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Independence Day USA

01:00 Tue 02nd Apr 2002 |

July 4th - that's Independence Day in the USA
It certainly is: the anniversary of the Declaration of Independence. On that day in 1776 the 'United Colonies' declared their resolve to break away once and for all from the British Empire. King George III wasn't Mr popular across the Atlantic, and a general mood of rebellion had been gathering force for some time. Economic, commercial, social and political pressures were all coming to a head. The Second Continental Congress was in session in Philadelphia - they were essentially the government of the United Colonies.

All day on 3rd July and for most of the 4th the politicians debated, amended and finally approved Thomas Jefferson's draft Declaration of Independence. Copies of the text were printed that night by John Dunlap (the 'Dunlap broadsides'). 25 of them still exist, two held by the Public Records Office in London, strangely enough. The rest are all in the USA.

Declaration of Independence
Far from it - the signing of the single manuscript didn't take place on 4th July. The draft had to written out neatly and clearly on parchment - hats off to one Timothy Matlack - before the delegates to the Congress could sign ('engross') the manuscript. Most signed on 2nd August, a handful in the days that followed, and a couple refused to sign because they still disagreed with it. (George Washington wasn't a delegate and so never signed the Declaration).

What happened to the manuscript itself
Bear in mind this piece of parchment was the greatest symbol of the nascent United States. Although the Declaration had been printed in various forms, the manuscript itself was kept safe, travelling with the Continental Congress through New Jersey, Maryland and Virginia over the next years of war. It spent several years in Philadelphia. By 1800 it was housed in the newly-built capital district of Washington DC. Fittingly, the man charged with its preservation was the Secretary of State - the same Thomas Jefferson who wrote the Declaration back in 1776.

As early as 1817 it was noted that the ink was starting to fade on the parchment. A copper plate copy of the text was made using a process called 'wet transfer' which preserved the image of the document but hastened the decline of the original. 200 official parchment copies were printed from that copper plate.

From 1841 to 1876 the original was on public display in Washington and exposure to sunlight and changes in temperature continued to damage and age its appearance. In that year - the centenary of the Declaration of Independence, Congress resolved to restore and preserve it. However, scientific thought was mixed and not too much was done other than preserving the parchment out of the sunlight and between glass.

In 1921 President Harding ordered the transfer of both the Declaration and the original Constitution from the State Department to the Library of Congress (a sensible destination, you might think). A shrine was built and opened to the public in 1924, though it was transferred for extra safekeeping to Fort Knox during World War II.

Where is it now
The great documents of the nation, the Declaration, the Constitution and the Bill Of Rights, were transferred to the purpose-built exhibition hall in the new National Archives in 1952. It was built to be the most nearly bombproof building in Washington. More recently a $3million computerised camera system was installed to monitor the condition of the documents.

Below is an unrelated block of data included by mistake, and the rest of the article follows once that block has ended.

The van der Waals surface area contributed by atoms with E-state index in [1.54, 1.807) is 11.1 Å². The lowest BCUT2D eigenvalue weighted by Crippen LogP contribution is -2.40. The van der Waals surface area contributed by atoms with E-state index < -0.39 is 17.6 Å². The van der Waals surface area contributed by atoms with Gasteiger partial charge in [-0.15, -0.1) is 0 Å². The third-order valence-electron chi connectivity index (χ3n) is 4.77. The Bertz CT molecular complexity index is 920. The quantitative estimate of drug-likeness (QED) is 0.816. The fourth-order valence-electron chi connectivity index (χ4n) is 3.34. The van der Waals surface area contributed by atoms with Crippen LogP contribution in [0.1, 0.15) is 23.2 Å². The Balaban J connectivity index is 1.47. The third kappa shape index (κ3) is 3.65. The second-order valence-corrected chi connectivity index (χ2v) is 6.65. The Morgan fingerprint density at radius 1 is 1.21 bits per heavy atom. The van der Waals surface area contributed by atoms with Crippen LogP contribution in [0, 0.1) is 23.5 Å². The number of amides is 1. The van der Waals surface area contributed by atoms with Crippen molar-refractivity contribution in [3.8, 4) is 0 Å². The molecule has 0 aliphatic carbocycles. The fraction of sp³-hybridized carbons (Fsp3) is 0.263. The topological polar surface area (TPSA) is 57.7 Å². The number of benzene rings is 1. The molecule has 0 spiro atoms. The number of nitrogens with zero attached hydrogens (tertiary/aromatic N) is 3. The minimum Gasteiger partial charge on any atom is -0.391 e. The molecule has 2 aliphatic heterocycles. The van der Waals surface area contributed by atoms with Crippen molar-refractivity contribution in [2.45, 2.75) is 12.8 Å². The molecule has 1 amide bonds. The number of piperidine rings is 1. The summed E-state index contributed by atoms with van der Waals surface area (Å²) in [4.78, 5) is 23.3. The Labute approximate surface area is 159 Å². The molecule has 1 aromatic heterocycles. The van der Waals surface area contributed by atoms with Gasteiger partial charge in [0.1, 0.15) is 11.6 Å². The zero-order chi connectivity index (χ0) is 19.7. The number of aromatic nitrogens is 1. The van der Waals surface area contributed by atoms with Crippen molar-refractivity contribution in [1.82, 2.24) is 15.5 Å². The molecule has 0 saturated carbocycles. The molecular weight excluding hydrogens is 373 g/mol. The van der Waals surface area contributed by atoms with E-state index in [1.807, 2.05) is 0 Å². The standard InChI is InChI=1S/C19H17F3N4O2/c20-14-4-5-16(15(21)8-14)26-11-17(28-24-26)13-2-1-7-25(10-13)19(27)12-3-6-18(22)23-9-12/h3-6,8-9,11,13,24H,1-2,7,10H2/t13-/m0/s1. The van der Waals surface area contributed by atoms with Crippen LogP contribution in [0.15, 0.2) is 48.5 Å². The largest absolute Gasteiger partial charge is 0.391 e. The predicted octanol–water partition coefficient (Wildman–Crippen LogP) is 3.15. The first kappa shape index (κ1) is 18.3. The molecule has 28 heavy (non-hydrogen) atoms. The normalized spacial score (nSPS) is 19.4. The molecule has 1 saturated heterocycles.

The Declaration as a work of literature.
Here are the opening lines of Jefferson's masterpiece. The words are as powerful today as ever:

"When in the Course of human events, it becomes necessary for one people to dissolve the political bands which have connected them with another, and to assume among the powers of the earth, the separate and equal station to which the Laws of Nature and of Nature's God entitle them, a decent respect to the opinions of mankind requires that they should declare the causes which impel them to the separation.

"We hold these truths to be self-evident, that all men are created equal, that they are endowed by their Creator with certain unalienable Rights, that among these are Life, Liberty and the pursuit of Happiness..."

Yes, but not very grammatical: type that out in Microsoft Word and the Spelling and Grammar option tells you it's a 'Long Sentence (no suggestions)'. Critics of Bill Gates will love that!

And who put their name to the Declaration
56 delegates to the Continental Congress signed the parchment. John Hancock was first, as President of the Congress. We record them here in alphabetical order:

John Adams,
Samuel Adams,
Josiah Bartlett,
Carter Braxton,
Charles Carroll of Carrollton,
Samuel Chase,
Abraham Clark,
George Clymer,
William Ellery,
William Floyd,
Benjamin Franklin,
Elbridge Gerry,
Button Gwinnett,
Lyman Hall,
John Hancock,
Benjamin Harrison,
John Hart,
Joseph Hewes,
Thomas Heyward Jr.,
William Hooper,
Stephen Hopkins,
Francis Hopkinson,
Samuel Huntington,
Thomas Jefferson,
Francis Lightfoot Lee,
Richard Henry Lee,
Francis Lewis,
Philip Livingston,
Thomas Lynch Jr.,
Arthur Middleton,
Thomas McKean,
Lewis Morris,
Robert Morris,
John Morton,
Thomas Nelson Jr.,
William Paca,
Robert Treat Paine,
John Penn,
George Read,
Caesar Rodney,
George Ross,
Benjamin Rush,
Edward Rutledge,
Roger Sherman,
James Smith,
Richard Stockton,
Thomas Stone,
George Taylor,
Matthew Thornton,
George Walton,
William Whipple,
William Williams,
James Wilson,
John Witherspoon,
Oliver Wolcott,
George Wythe.

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